Wednesday, April 29, 2015


So for this first post of the new direction, I wanted to briefly talk about my goals as a musician, to provide a bigger context for what I'm doing and what I'm writing and creating. It won't be the most in-depth examination ever, but will give you a basic idea for what's to come...

So, my ultimate goal as a musician would be to become a worldwide superstar who performs for millions of people while retaining complete integrity in my music and voice, making people dance and sing along to my radical politics. Basically to be at the level that Kanye and Jay-Z are, where they can kind of do and say whatever they want and people are along for the ride in big numbers.

I realize that goal is totally unlikely to happen for any number of reasons.

A secondary goal, and a much more realistic one, would be to forge a career that lasts a few decades where I get to make whatever music I want and I build a fanbase that wants to hear what I want to make, wants to see me live, and where I can be a respected musician among other musicians for creating art that is true to my vision and values. In this scenario, I would get to tour, get to perform at festivals, collaborate with other great musicians, maybe even get on the radio or TV a bit as a feature on other people's work, and get to create art that people like and learn from.

I realize that is a lot of hard work and that most people who attempt to go down this path don't stick with it. But that's one of the great things about having asperger's, I'm obsessive enough about the concept that I'll stick with it as long as it takes, regardless of what other people think. I've been doing it long enough already to know that there will always be haters, including people that are friends or people that, by any logical though process, should enjoy what I do. But art, and people's reactions to it, is not logical and I understand that doesn't always happen.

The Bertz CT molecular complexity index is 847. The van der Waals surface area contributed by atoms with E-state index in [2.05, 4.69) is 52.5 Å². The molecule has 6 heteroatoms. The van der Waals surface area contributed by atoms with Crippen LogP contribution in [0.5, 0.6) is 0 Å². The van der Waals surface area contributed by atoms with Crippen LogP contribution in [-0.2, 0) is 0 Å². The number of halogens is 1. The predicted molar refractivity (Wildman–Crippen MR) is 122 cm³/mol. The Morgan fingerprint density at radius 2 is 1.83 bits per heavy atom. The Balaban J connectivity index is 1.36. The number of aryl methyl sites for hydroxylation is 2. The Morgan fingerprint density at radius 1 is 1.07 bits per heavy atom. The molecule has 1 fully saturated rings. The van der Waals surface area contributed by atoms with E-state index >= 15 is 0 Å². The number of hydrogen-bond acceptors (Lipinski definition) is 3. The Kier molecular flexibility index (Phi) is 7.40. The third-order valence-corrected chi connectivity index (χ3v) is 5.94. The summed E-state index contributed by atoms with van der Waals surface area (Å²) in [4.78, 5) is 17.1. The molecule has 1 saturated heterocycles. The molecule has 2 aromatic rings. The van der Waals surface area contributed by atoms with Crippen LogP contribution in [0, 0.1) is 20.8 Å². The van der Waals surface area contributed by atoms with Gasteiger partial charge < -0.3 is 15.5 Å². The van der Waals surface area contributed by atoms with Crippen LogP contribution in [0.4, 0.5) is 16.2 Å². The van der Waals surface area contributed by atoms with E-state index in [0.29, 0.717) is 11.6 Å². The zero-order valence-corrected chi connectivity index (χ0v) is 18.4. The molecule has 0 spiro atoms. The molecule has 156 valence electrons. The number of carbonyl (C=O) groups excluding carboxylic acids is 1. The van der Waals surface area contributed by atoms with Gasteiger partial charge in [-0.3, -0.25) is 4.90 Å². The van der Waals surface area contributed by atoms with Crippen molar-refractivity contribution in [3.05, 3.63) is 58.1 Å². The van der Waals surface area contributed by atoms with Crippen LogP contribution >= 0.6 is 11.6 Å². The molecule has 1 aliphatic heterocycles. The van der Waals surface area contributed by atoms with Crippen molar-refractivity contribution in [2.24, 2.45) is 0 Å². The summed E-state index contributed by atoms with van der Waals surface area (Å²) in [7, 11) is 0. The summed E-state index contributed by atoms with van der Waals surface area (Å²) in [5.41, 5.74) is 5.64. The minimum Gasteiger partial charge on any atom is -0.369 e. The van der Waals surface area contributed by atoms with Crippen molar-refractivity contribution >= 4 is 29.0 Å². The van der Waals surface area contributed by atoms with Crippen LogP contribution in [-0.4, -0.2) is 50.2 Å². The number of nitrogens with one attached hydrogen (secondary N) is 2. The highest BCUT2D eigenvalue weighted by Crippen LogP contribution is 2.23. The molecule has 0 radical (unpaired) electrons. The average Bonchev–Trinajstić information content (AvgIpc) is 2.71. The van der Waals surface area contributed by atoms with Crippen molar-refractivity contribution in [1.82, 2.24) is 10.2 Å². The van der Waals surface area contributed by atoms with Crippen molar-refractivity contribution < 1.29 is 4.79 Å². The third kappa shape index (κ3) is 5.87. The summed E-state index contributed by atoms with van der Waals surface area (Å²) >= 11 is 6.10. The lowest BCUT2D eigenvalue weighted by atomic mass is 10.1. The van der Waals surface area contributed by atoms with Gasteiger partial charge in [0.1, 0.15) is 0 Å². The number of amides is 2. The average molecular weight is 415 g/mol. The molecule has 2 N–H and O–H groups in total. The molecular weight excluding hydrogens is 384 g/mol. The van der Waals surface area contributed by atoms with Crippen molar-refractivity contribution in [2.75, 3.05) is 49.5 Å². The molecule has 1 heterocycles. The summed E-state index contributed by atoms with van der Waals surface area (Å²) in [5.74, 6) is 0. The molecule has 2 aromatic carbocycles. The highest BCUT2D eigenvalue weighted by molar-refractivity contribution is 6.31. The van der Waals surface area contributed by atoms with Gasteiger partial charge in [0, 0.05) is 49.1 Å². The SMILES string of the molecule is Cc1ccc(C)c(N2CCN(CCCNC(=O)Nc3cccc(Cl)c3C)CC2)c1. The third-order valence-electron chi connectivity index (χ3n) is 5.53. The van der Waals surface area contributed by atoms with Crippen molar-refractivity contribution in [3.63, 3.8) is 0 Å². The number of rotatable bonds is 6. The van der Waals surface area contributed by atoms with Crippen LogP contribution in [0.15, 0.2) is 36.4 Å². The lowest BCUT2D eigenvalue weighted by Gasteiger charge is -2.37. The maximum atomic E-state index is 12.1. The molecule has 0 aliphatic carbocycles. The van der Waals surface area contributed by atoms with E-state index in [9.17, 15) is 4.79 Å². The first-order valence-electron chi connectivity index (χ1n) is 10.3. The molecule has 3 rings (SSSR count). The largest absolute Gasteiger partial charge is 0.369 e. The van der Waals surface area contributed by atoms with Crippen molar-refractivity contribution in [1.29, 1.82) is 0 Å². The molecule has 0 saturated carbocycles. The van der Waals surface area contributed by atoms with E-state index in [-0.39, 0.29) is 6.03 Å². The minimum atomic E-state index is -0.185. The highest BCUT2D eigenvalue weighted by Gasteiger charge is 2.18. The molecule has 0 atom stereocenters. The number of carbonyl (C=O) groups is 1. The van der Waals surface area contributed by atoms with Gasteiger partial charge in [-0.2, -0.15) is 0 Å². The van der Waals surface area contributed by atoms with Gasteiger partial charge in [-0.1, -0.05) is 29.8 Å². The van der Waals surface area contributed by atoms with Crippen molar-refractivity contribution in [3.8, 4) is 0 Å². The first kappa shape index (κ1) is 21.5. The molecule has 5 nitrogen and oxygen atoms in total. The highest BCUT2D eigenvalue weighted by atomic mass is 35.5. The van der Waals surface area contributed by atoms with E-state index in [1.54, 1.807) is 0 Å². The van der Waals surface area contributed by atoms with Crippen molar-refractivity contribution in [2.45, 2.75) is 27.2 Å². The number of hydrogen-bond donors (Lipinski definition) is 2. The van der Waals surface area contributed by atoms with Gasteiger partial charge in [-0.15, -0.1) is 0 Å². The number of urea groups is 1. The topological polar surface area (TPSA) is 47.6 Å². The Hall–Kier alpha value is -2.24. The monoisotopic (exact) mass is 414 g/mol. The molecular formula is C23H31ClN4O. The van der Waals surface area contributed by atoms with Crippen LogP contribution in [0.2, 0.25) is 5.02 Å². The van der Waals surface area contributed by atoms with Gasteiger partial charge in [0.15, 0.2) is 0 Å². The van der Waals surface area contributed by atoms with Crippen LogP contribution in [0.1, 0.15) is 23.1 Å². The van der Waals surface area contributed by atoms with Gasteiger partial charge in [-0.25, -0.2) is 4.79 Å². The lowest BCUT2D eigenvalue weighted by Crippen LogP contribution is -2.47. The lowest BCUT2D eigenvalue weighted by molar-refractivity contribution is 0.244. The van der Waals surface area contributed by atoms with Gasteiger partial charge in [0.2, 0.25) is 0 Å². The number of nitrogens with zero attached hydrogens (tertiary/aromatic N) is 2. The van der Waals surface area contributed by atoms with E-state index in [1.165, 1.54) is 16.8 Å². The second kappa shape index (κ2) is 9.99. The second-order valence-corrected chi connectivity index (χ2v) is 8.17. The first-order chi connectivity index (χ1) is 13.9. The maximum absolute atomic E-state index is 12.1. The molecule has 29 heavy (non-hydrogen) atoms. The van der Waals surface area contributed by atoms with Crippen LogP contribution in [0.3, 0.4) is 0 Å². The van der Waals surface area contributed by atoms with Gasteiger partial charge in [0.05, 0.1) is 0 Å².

The old saying about it taking 10,000 hours to become a master of a particular skill may not be particularly accurate, but you have to learn a lot by putting in those hours. I haven't done that yet, but I am closing in on 1,000 hours of activity related to becoming the best writer and performer I can be. I still have a long way to go, but I'm really happy with the progress I've made.

And while I know that a lot of artists like to only present the polished, fully-developed product to their fans, I've always thought a little differently about that and prefer to open up the door and show people what I'm doing, even if I make mistakes, even if I fail. I can handle the feedback and it all helps me develop my knowledge and skill towards being better, so I'll keep doing it.

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